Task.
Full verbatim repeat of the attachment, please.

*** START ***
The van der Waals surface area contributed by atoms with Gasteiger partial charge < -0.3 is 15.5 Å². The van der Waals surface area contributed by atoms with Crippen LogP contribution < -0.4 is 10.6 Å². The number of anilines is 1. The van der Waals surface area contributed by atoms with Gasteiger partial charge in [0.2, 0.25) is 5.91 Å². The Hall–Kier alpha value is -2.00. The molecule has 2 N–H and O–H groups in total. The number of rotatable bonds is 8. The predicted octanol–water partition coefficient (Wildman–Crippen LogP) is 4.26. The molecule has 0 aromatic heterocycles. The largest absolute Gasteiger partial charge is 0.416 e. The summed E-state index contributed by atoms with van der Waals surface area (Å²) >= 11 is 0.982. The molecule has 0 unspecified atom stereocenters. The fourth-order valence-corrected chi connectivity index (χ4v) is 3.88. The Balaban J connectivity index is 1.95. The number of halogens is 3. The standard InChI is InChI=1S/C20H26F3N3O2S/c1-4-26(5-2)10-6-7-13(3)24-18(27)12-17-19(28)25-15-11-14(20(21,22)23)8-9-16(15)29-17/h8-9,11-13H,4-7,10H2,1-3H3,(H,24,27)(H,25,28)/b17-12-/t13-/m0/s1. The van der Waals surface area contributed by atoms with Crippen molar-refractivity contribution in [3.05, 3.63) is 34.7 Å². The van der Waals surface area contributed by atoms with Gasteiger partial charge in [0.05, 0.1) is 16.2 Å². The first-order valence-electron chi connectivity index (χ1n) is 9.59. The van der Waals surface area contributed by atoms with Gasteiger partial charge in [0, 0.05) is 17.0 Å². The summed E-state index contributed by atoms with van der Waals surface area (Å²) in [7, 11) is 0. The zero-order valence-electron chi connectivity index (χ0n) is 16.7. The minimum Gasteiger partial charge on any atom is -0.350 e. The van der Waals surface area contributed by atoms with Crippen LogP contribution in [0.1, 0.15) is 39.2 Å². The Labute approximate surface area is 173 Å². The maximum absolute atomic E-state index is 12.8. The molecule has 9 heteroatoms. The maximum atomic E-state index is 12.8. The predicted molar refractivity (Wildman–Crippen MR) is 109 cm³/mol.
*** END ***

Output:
The van der Waals surface area contributed by atoms with Gasteiger partial charge < -0.3 is 15.5 Å². The van der Waals surface area contributed by atoms with Crippen LogP contribution < -0.4 is 10.6 Å². The number of anilines is 1. The van der Waals surface area contributed by atoms with Gasteiger partial charge in [0.2, 0.25) is 5.91 Å². The Hall–Kier alpha value is -2.00. The molecule has 2 N–H and O–H groups in total. The number of rotatable bonds is 8. The predicted octanol–water partition coefficient (Wildman–Crippen LogP) is 4.26. The molecule has 0 aromatic heterocycles. The largest absolute Gasteiger partial charge is 0.416 e. The summed E-state index contributed by atoms with van der Waals surface area (Å²) >= 11 is 0.982. The molecule has 0 unspecified atom stereocenters. The fourth-order valence-corrected chi connectivity index (χ4v) is 3.88. The Balaban J connectivity index is 1.95. The number of halogens is 3. The standard InChI is InChI=1S/C20H26F3N3O2S/c1-4-26(5-2)10-6-7-13(3)24-18(27)12-17-19(28)25-15-11-14(20(21,22)23)8-9-16(15)29-17/h8-9,11-13H,4-7,10H2,1-3H3,(H,24,27)(H,25,28)/b17-12-/t13-/m0/s1. The van der Waals surface area contributed by atoms with Crippen molar-refractivity contribution in [3.05, 3.63) is 34.7 Å². The van der Waals surface area contributed by atoms with Gasteiger partial charge in [0.05, 0.1) is 16.2 Å². The first-order valence-electron chi connectivity index (χ1n) is 9.59. The van der Waals surface area contributed by atoms with Gasteiger partial charge in [0, 0.05) is 17.0 Å². The summed E-state index contributed by atoms with van der Waals surface area (Å²) in [7, 11) is 0. The zero-order valence-electron chi connectivity index (χ0n) is 16.7. The minimum Gasteiger partial charge on any atom is -0.350 e. The van der Waals surface area contributed by atoms with Crippen LogP contribution in [0.1, 0.15) is 39.2 Å². The Labute approximate surface area is 173 Å². The maximum absolute atomic E-state index is 12.8. The molecule has 9 heteroatoms. The maximum atomic E-state index is 12.8. The predicted molar refractivity (Wildman–Crippen MR) is 109 cm³/mol.